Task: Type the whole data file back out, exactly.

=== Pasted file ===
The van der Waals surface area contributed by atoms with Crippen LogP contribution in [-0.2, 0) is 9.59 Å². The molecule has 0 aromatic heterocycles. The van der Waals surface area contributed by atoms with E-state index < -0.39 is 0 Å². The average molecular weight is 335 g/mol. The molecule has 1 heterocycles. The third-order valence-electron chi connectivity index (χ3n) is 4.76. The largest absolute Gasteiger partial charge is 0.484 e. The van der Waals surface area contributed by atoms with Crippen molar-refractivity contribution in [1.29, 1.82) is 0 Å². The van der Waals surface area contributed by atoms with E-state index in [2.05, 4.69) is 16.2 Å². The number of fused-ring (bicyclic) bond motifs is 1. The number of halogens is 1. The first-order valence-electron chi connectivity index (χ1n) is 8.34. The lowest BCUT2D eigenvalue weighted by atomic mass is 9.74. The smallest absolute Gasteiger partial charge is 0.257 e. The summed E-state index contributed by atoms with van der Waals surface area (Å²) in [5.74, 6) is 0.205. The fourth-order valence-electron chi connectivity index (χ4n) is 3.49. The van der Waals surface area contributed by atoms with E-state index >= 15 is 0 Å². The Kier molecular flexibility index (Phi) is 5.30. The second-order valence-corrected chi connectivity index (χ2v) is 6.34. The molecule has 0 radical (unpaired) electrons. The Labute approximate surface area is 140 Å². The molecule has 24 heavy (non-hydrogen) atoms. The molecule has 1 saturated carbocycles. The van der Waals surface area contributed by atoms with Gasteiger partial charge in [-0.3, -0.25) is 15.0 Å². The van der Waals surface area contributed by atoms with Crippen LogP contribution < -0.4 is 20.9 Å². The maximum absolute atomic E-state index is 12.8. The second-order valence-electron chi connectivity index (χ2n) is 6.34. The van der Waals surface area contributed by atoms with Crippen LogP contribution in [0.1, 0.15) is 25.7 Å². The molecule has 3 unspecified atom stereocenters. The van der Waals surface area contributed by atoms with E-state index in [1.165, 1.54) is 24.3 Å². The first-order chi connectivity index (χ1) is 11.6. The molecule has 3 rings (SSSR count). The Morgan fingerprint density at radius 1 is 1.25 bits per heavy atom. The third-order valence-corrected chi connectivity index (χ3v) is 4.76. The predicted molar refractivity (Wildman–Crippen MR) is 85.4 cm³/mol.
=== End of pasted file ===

The van der Waals surface area contributed by atoms with Crippen LogP contribution in [-0.2, 0) is 9.59 Å². The molecule has 0 aromatic heterocycles. The van der Waals surface area contributed by atoms with E-state index < -0.39 is 0 Å². The average molecular weight is 335 g/mol. The molecule has 1 heterocycles. The third-order valence-electron chi connectivity index (χ3n) is 4.76. The largest absolute Gasteiger partial charge is 0.484 e. The van der Waals surface area contributed by atoms with Crippen molar-refractivity contribution in [1.29, 1.82) is 0 Å². The van der Waals surface area contributed by atoms with E-state index in [2.05, 4.69) is 16.2 Å². The number of fused-ring (bicyclic) bond motifs is 1. The number of halogens is 1. The first-order valence-electron chi connectivity index (χ1n) is 8.34. The lowest BCUT2D eigenvalue weighted by atomic mass is 9.74. The smallest absolute Gasteiger partial charge is 0.257 e. The summed E-state index contributed by atoms with van der Waals surface area (Å²) in [5.74, 6) is 0.205. The fourth-order valence-electron chi connectivity index (χ4n) is 3.49. The van der Waals surface area contributed by atoms with E-state index >= 15 is 0 Å². The Kier molecular flexibility index (Phi) is 5.30. The second-order valence-corrected chi connectivity index (χ2v) is 6.34. The molecule has 0 radical (unpaired) electrons. The Labute approximate surface area is 140 Å². The molecule has 24 heavy (non-hydrogen) atoms. The molecule has 1 saturated carbocycles. The van der Waals surface area contributed by atoms with Gasteiger partial charge in [-0.3, -0.25) is 15.0 Å². The van der Waals surface area contributed by atoms with Crippen LogP contribution < -0.4 is 20.9 Å². The maximum absolute atomic E-state index is 12.8. The second-order valence-electron chi connectivity index (χ2n) is 6.34. The van der Waals surface area contributed by atoms with Crippen LogP contribution in [0.1, 0.15) is 25.7 Å². The molecule has 3 unspecified atom stereocenters. The van der Waals surface area contributed by atoms with E-state index in [1.165, 1.54) is 24.3 Å². The first-order chi connectivity index (χ1) is 11.6. The molecule has 3 rings (SSSR count). The Morgan fingerprint density at radius 1 is 1.25 bits per heavy atom. The third-order valence-corrected chi connectivity index (χ3v) is 4.76. The predicted molar refractivity (Wildman–Crippen MR) is 85.4 cm³/mol.